iPad? Really? (was RE: Voice recognition will never kill the keyboard was: Re: Evolution)

Daniel Seagraves dseagrav at lunar-tokyo.net
Mon Oct 4 10:32:44 CDT 2010


On Oct 4, 2010, at 8:55 AM, Tom Uban wrote:

> On 10/4/10 8:10 AM, Daniel Seagraves wrote:
>> 
>> On Oct 4, 2010, at 7:42 AM, Jules Richardson wrote:
>> 
>>> Tom Uban wrote:
>>>> As with many on this list, we have been using computers pretty much since their inception. And while
>>>> I too am typing this on a MacBook Pro, which I do like for the most part, my experience with Apple
>>>> products is that they are about 90%. They get the basics right and the potential for being really
>>>> great is there, but there are always a handful of gee wouldn't it be nice if this application did
>>>> this, etc. 
>>> 
>>> They could rule to world if only they could get past their smug sense of, "we know your needs better than you do"...
>> 
>> Choice of device or operating system should be based on the intended user and workload required. It's not a religion. Saying "I am typing this on a mac..." to qualify bashing someone for their choice is like saying "I have a few black friends too..." to qualify racism. It's hollow and cliche and nobody believes it. You just sound like a dope to everyone except other people who share your bias.
>> 
>> I have a Mac and it pays my bills. When I go home I run Windows for playing games. I have a Wii and a Playstation 3 and an iPhone, all of which are hacked for various reasons. Here at work we have many Windows machines and many Linux machines. Each item is picked for their intended task and workload. Some of these workloads are more clearly defined than others, and some of them exist just for entertainment value, but none of them is "better" than the others. You can't say with any sort of accuracy that device X is stupid and useless in all situations because you don't know every possible user/workload combination in existence. Nor can you say that item X is better than item Y in all respects for every workload because everything is designed differently by different people for different goals. It's like saying a crescent wrench is always better than a Vise Grip. They may look vaguely similar, they may have the same user in mind, but they were designed with two different tasks in mind, so trying to compare them and speak authoritatively about this comparison is flawed and intellectually dishonest.
> 
> No, saying that I use products from the company that I'm criticizing means that I am not simply
> joining a bandwagon without experience. I was not "bashing" anybody for their choice, I was simply
> making my opinion known and primarily saying that I think that Apple could make their products,
> which are already pretty good, better.
> 
> Clearly I implied that the choice is dependent on the user/use when I indicated that I use several.
> 
> I think that I can quantify some amount of better by the fact that my mac, running three different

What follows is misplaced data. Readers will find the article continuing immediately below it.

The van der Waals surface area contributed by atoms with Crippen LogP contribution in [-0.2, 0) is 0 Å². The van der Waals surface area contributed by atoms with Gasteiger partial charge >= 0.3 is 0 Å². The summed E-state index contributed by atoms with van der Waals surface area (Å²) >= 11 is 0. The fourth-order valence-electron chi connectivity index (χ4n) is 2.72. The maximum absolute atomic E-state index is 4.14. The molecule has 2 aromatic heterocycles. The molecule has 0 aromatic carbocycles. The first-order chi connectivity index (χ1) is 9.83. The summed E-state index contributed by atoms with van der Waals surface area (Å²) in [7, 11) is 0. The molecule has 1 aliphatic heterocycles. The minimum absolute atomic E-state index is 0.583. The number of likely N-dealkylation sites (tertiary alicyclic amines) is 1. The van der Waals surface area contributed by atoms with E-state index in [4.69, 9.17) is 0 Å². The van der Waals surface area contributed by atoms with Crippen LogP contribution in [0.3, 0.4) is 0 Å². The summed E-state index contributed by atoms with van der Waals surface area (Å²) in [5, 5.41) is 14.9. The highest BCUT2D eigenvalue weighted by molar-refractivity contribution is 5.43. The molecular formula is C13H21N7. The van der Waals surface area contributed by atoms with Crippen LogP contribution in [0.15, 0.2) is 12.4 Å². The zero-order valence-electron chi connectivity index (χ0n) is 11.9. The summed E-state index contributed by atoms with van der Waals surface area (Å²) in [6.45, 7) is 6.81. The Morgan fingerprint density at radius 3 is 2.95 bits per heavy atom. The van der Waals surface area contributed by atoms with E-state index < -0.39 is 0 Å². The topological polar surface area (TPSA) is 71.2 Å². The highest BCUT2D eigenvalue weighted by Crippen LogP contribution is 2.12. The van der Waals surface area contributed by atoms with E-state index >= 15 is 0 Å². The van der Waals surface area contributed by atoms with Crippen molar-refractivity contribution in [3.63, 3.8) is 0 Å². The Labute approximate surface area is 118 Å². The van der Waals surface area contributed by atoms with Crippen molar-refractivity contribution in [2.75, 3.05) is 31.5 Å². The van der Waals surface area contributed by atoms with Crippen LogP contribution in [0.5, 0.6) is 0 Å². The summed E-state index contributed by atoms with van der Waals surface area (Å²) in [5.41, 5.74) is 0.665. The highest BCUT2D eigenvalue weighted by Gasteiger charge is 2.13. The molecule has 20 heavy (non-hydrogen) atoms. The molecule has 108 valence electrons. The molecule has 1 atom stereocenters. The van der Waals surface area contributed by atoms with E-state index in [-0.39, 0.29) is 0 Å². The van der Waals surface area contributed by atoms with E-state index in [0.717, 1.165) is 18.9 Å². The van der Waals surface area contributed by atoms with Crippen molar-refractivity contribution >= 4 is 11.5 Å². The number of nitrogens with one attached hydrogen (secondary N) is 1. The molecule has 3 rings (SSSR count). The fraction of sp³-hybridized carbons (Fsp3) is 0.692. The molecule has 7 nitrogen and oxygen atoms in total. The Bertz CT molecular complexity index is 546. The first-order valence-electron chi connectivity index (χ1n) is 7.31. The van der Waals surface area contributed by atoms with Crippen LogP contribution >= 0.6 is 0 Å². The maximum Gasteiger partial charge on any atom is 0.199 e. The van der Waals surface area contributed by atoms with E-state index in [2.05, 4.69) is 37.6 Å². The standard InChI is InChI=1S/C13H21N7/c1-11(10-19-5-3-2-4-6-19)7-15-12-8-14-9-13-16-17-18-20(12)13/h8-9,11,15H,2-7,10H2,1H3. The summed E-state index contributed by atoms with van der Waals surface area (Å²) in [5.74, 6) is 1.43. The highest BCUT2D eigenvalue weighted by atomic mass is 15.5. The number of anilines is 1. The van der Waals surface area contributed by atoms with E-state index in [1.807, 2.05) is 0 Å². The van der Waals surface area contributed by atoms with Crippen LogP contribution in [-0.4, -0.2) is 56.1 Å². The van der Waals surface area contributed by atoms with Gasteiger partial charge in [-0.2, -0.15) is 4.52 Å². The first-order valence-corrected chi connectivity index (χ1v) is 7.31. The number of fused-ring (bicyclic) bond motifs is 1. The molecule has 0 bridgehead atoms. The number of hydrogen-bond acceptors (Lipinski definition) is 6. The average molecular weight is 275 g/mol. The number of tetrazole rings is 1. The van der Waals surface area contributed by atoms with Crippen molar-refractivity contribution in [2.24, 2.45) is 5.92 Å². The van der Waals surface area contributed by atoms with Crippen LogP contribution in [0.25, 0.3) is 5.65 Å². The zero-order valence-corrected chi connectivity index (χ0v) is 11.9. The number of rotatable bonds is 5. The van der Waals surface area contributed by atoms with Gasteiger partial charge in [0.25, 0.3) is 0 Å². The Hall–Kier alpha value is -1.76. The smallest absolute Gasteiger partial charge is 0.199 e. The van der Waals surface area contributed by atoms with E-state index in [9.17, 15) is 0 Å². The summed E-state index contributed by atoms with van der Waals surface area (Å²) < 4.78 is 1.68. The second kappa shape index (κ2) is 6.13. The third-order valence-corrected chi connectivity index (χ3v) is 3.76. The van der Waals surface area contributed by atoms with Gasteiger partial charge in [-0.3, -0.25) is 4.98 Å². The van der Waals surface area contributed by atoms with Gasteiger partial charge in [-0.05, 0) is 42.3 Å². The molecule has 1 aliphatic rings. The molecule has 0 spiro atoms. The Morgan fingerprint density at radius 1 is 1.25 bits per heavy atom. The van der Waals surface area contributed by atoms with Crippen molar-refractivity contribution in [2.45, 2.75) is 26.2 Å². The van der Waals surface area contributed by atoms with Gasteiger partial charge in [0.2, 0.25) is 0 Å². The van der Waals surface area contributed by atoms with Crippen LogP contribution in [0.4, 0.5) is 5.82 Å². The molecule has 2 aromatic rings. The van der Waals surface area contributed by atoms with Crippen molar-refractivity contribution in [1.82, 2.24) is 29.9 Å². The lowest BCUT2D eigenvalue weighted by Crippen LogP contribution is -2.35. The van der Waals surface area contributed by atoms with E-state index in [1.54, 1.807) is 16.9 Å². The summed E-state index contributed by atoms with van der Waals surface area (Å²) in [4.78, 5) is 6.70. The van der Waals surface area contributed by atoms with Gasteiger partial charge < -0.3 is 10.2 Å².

> operating systems has only frozen once on me whereas my PC running Windows has blue screened many
> times. Of course everyone's mileage varies depending on their use and application sets.
> 
> Since when is posting ones experiences and views "flawed and intellectually dishonest"?
> 
> Instead of tying your personal attacks to my comments, saying that I can and cannot do this or
> that, please start your own fresh comment on the topic...

Well, my post was more directed at the OP saying that the iPad is absolutely useless and braindamaged and would disappear in a couple years. I wasn't trying to attack you personally. If that was my intention I would have used your name and called you an idiot directly.

Posting ones views and experiences is all well and good, but you're desperately trying to compare Mac OS X to Windows on a 1:1 basis and it can't be done. One of them is a desperate last-ditch-resort port of OpenStep with "Save Apple at any cost!" as its only goal, and the other is an overgrown DOS shell swimming in an ocean full of sharks wearing a large weight made from decades of legacy code chained to its neck. Sure your Mac doesn't crash as often, but how often can you go to Wal-Mart and run the latest game on the shelf? How often can you open the complex VBA-macro-infested Excel spreadsheet your co-worker emails you, edit it, and send it back without garbaging it? What about throwing together an emergency machine for $500 using parts from the local PC junk shop? There's a multitude of things out there that only work on Windows, and if you have to trade off on reliability to achieve compatibility, then that's what you have to do. You can't have your cake and eat it too.

Personally my view is that everything sucks in its own special way, and there is always room for improvement. My "improvement" may not be better for everyone else. Some things really bother me but not everyone else. I'd love it if the Apple Mail reply default was not top-posting, but everyone else in the office is too lazy to scroll to the bottom of a message for the new parts. How about fixing the bug where the wrong app gets focus when you switch Spaces? I think that irritates just about everyone who experiences it. There's always no shortage of issues to fix in any system. Apple is not unique in this regard.




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